The Surprising Reason Snoop Dogg Quit Rapping About Death

Snoop Dogg is a beloved rapper, actor, entrepreneur, and media personality whose recognition hasn't faded since his career began with a Dr. Dre feature in 1992. The song was "Deep Cover," and it earned him enough good credit with the public that his first album, "Doggystyle," became a highly anticipated project (via Hip Hop Scriptures). During his early years as an artist, he was known for his drawled and relaxed style of rapping, and its contradiction with the violence implied in his lyrics, per All Music. He is one of the few rappers from the early '90s gangsta rap era who was able to evolve with time and remain relevant years later.

Today, he isn't just known for his connection to gangsta rap and his hip-hop roots. His laid-back but funny personality and constant rebranding have elevated him to the level of media personality, ingrained in the very fabric of pop culture (via The New York Times). His business ventures have gone so well that, according to The Independent, he was recently able to acquire his old record label, Death Row Records.

The "Drop It Like It's Hot" rapper has transcended the limits set for many rappers of the '90s, but before he did this, he made a conscious decision to cut out certain content from his lyrics. This is why he stopped rapping about death.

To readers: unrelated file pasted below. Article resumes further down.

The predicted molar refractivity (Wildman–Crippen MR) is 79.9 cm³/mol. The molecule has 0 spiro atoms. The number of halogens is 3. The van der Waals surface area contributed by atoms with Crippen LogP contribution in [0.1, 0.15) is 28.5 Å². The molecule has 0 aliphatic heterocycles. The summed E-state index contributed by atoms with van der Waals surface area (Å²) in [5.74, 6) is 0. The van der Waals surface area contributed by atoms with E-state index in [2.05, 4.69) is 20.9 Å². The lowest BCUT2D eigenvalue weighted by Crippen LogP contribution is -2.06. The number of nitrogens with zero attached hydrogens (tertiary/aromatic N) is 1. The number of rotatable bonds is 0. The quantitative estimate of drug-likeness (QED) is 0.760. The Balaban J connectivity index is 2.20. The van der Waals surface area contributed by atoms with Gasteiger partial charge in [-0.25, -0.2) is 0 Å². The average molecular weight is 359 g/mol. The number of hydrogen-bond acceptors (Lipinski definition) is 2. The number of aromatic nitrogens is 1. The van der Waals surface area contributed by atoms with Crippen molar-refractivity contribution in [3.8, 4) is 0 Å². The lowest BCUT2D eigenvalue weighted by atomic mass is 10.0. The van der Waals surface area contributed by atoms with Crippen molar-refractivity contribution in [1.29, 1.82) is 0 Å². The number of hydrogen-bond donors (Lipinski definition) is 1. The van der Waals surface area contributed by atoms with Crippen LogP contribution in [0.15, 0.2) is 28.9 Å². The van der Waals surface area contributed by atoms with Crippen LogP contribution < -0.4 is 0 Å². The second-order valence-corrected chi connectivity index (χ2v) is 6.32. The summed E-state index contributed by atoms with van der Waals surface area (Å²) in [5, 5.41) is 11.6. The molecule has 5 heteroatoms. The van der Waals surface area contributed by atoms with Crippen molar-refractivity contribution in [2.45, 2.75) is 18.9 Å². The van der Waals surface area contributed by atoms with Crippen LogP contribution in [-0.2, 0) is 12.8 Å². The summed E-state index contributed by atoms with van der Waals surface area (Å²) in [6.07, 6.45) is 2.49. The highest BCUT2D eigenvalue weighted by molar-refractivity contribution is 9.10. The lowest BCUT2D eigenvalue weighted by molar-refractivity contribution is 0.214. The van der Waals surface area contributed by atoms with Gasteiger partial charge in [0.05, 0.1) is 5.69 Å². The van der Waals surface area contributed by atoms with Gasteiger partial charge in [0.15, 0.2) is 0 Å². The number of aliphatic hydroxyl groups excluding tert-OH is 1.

Snoop Dogg's murder case changed his career

Early gangsta rap was characterized by lyrics surrounding drug use and murder. Snoop Dogg was no exception. His lyrics often centered on these motifs, and they corresponded to his own issues with the law. While recording "Doggystyle," Snoop was implicated in the drive-by shooting of his rival, for which his bodyguard was accused. After a protracted legal battle, they were finally acquitted of all charges. However, his mindset and artistry underwent a change due to this. Moving forward, he no longer rapped about death or murder.

"On my second album, 'Tha Doggfather,' when I beat my murder case, I redirected my pen to write life because I felt like I had wrote death all up until that point," Snoop said in a 2021 Instagram interview with Fatman Scoop. But it wasn't so easy. His fans were confused by this tonal shift, and he knew there was a possibility his popularity would wane. He later confirmed that he lost a lot of fans who wanted him to make music glamorizing how he beat the murder charge (via Rolling Stone). The rapper stuck to his guns, though, knowing that someone actually lost their life as a result of street violence.

"I was like, somebody's life was lost. My life was changed. This is a real situation," Snoop reflected in the Fatman Scoop interview. "I have actual remorse. I feel bad."